I was invited to this months screening of “Intermission” with The Jameson Cult Film Club by Burrell PR.
I found myself at the end of Hanover Quay (a part of Dublin that had escaped me until now) on a sunny June Summer’s evening. As I walked along the redeveloped Grand Canal Dock, I could almost see the line where the Celtic Tiger stopped and old Dublin begins again. The buildings turn from 21 Century, shiny noughties design to the crumbling charismatic rundown warehouses that hold untold amounts of Dublin’s dockland historical memories.
I had not attended any of their previous events and was more than curious about what would be waiting inside.
I walked from the time warp of old Dublin into the venue and the atmosphere inside punched me in the face. Part living film set (without the cameras) and part Nightclub (Music, images, props and abundance of Jameson on offer mixed with various tasty flavourings).
The old warehouse was dressed with stylish set pieces from the film, not only were there food aisles of Mega Mart (the fictional supermarket where the characters worked) adorned with real products like apples, sweets, etc but most impressively (for this film lover) they had living installations amusingly and professionally helmed by actors taking on various scenes from “Intermission”. Then people dressed in the Mega Mart uniforms appeared with trays of delicious burgers.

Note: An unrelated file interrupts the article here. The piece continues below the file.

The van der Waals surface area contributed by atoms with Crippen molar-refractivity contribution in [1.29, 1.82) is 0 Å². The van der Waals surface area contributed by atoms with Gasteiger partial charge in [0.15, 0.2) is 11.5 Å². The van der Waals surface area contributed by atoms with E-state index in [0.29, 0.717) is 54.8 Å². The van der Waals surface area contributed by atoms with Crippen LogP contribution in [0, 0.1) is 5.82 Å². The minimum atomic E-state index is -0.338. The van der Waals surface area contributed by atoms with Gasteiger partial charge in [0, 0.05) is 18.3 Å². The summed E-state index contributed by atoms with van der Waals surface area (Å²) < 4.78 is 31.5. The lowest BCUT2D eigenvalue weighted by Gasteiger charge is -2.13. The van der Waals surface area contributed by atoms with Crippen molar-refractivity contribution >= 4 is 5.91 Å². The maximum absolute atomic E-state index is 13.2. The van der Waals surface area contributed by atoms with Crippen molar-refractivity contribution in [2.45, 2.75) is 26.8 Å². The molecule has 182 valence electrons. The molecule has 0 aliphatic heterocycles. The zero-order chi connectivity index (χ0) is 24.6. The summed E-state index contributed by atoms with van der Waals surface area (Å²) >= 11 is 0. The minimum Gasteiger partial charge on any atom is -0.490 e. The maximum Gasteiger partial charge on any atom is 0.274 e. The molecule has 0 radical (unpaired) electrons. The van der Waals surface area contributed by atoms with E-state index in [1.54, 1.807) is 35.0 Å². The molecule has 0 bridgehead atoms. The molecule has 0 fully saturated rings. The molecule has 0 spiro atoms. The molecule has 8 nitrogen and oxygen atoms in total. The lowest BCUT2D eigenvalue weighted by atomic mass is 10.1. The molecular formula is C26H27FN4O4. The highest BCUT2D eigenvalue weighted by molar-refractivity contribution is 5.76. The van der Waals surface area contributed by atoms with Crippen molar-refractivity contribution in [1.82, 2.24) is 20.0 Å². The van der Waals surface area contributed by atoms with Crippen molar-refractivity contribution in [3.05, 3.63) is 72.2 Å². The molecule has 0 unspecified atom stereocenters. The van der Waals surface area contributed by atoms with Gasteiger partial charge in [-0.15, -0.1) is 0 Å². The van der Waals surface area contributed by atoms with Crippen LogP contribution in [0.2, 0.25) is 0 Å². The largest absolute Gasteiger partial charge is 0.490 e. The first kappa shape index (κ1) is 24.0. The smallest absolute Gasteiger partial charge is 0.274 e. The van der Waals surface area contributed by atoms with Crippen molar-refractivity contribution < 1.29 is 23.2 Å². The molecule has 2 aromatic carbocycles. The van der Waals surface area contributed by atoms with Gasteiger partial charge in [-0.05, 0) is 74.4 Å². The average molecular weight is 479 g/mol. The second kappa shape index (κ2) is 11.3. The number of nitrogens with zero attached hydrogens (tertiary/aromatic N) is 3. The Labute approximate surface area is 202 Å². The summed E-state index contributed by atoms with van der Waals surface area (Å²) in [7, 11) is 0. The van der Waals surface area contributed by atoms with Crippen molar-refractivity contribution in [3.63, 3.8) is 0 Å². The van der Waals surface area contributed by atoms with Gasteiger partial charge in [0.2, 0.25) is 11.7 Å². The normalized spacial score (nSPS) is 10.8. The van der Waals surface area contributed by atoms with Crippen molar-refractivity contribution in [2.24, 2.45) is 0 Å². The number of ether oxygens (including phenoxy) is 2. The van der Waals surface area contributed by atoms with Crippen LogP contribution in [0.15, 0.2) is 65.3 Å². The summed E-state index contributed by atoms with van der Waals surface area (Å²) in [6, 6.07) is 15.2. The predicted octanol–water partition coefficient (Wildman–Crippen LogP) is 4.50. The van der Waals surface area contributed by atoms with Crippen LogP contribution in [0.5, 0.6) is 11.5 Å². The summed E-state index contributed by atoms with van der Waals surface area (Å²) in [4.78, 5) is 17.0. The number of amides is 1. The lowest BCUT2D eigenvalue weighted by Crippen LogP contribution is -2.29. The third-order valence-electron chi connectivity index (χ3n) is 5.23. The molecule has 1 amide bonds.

After an hour and a half of soaking up the atmosphere we took our seats and the film began. At various pivotal scenes during the film our attentions were diverted by actors who would run through the aisles or appear from the sides and act out a part of what was happening on screen. It is an odd experience but certainly did not feel out of place. These enhancements were encouraged by applause and whoops from the audience.
All in all the night was more than worthwhile and a unique cinematic experience. I can’t wait for the next one.
A final note on “Intermission” itself, it was made in 2003 at one of the higher levels of the Irish Boom yet the climate of the Celtic Tiger didn’t affect the plot, it would have been funny in 1983, 1993 and it is still funny today. It isn’t going to win any awards for depth or answer any philosophical questions about life but with a witty script, and solid acting it will always be a laugh to those who don’t mind a bit of swearing, violence and brown sauce.